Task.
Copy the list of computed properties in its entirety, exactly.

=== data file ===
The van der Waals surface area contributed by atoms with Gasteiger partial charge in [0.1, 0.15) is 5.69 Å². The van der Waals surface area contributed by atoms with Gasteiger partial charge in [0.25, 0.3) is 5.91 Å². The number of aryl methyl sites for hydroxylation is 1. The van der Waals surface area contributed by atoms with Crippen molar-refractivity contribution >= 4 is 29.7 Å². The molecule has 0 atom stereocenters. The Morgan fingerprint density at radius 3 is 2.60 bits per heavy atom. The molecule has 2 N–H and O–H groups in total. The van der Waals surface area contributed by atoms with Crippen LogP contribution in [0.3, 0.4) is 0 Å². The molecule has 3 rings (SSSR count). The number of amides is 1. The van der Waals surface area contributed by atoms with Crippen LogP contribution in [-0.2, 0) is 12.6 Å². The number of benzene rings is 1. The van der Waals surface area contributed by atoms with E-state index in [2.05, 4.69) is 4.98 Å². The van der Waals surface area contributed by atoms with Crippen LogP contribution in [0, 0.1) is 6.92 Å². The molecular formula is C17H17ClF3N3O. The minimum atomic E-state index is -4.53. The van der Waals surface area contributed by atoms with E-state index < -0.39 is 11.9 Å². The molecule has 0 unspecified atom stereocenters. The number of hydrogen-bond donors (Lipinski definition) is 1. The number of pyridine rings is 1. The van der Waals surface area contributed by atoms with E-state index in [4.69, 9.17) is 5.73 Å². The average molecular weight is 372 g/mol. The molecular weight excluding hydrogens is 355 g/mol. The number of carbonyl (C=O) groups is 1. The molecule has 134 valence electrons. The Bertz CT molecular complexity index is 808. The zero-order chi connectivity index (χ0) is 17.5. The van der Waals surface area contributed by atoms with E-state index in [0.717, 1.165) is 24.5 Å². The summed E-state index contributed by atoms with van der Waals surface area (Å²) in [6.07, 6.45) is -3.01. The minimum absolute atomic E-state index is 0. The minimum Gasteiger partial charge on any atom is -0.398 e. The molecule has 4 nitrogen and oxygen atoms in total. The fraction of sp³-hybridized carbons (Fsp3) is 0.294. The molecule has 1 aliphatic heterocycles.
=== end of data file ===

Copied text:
The van der Waals surface area contributed by atoms with Gasteiger partial charge in [0.1, 0.15) is 5.69 Å². The van der Waals surface area contributed by atoms with Gasteiger partial charge in [0.25, 0.3) is 5.91 Å². The number of aryl methyl sites for hydroxylation is 1. The van der Waals surface area contributed by atoms with Crippen molar-refractivity contribution >= 4 is 29.7 Å². The molecule has 0 atom stereocenters. The Morgan fingerprint density at radius 3 is 2.60 bits per heavy atom. The molecule has 2 N–H and O–H groups in total. The van der Waals surface area contributed by atoms with Crippen LogP contribution in [0.3, 0.4) is 0 Å². The molecule has 3 rings (SSSR count). The number of amides is 1. The van der Waals surface area contributed by atoms with Crippen LogP contribution in [-0.2, 0) is 12.6 Å². The number of benzene rings is 1. The van der Waals surface area contributed by atoms with E-state index in [2.05, 4.69) is 4.98 Å². The van der Waals surface area contributed by atoms with Crippen LogP contribution in [0, 0.1) is 6.92 Å². The molecular formula is C17H17ClF3N3O. The minimum atomic E-state index is -4.53. The van der Waals surface area contributed by atoms with E-state index < -0.39 is 11.9 Å². The molecule has 0 unspecified atom stereocenters. The number of hydrogen-bond donors (Lipinski definition) is 1. The number of pyridine rings is 1. The van der Waals surface area contributed by atoms with E-state index in [4.69, 9.17) is 5.73 Å². The average molecular weight is 372 g/mol. The molecular weight excluding hydrogens is 355 g/mol. The number of carbonyl (C=O) groups is 1. The molecule has 134 valence electrons. The Bertz CT molecular complexity index is 808. The zero-order chi connectivity index (χ0) is 17.5. The van der Waals surface area contributed by atoms with E-state index in [0.717, 1.165) is 24.5 Å². The summed E-state index contributed by atoms with van der Waals surface area (Å²) in [6.07, 6.45) is -3.01. The minimum absolute atomic E-state index is 0. The minimum Gasteiger partial charge on any atom is -0.398 e. The molecule has 4 nitrogen and oxygen atoms in total. The fraction of sp³-hybridized carbons (Fsp3) is 0.294. The molecule has 1 aliphatic heterocycles.